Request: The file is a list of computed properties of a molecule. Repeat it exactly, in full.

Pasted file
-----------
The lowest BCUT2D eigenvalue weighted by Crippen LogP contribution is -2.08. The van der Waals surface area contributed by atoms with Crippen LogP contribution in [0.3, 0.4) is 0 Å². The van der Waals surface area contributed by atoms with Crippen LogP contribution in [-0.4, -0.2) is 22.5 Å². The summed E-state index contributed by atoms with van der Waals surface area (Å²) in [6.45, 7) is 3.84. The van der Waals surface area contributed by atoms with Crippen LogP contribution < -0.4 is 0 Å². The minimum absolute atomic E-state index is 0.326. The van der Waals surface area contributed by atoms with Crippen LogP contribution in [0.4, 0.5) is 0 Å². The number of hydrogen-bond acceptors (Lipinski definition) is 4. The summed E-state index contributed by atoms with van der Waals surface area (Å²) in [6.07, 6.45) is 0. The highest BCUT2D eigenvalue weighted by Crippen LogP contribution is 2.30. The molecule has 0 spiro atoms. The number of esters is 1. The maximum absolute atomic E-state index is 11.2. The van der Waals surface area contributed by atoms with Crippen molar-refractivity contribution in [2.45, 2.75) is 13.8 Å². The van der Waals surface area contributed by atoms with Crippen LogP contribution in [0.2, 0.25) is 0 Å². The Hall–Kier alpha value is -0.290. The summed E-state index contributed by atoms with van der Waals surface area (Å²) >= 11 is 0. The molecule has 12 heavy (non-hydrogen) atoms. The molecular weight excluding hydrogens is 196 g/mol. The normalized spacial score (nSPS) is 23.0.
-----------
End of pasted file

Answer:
The lowest BCUT2D eigenvalue weighted by Crippen LogP contribution is -2.08. The van der Waals surface area contributed by atoms with Crippen LogP contribution in [0.3, 0.4) is 0 Å². The van der Waals surface area contributed by atoms with Crippen LogP contribution in [-0.4, -0.2) is 22.5 Å². The summed E-state index contributed by atoms with van der Waals surface area (Å²) in [6.45, 7) is 3.84. The van der Waals surface area contributed by atoms with Crippen LogP contribution < -0.4 is 0 Å². The minimum absolute atomic E-state index is 0.326. The van der Waals surface area contributed by atoms with Crippen LogP contribution in [0.4, 0.5) is 0 Å². The number of hydrogen-bond acceptors (Lipinski definition) is 4. The summed E-state index contributed by atoms with van der Waals surface area (Å²) in [6.07, 6.45) is 0. The highest BCUT2D eigenvalue weighted by Crippen LogP contribution is 2.30. The molecule has 0 spiro atoms. The number of esters is 1. The maximum absolute atomic E-state index is 11.2. The van der Waals surface area contributed by atoms with Crippen molar-refractivity contribution in [2.45, 2.75) is 13.8 Å². The van der Waals surface area contributed by atoms with Crippen LogP contribution in [0.2, 0.25) is 0 Å². The Hall–Kier alpha value is -0.290. The summed E-state index contributed by atoms with van der Waals surface area (Å²) >= 11 is 0. The molecule has 12 heavy (non-hydrogen) atoms. The molecular weight excluding hydrogens is 196 g/mol. The normalized spacial score (nSPS) is 23.0.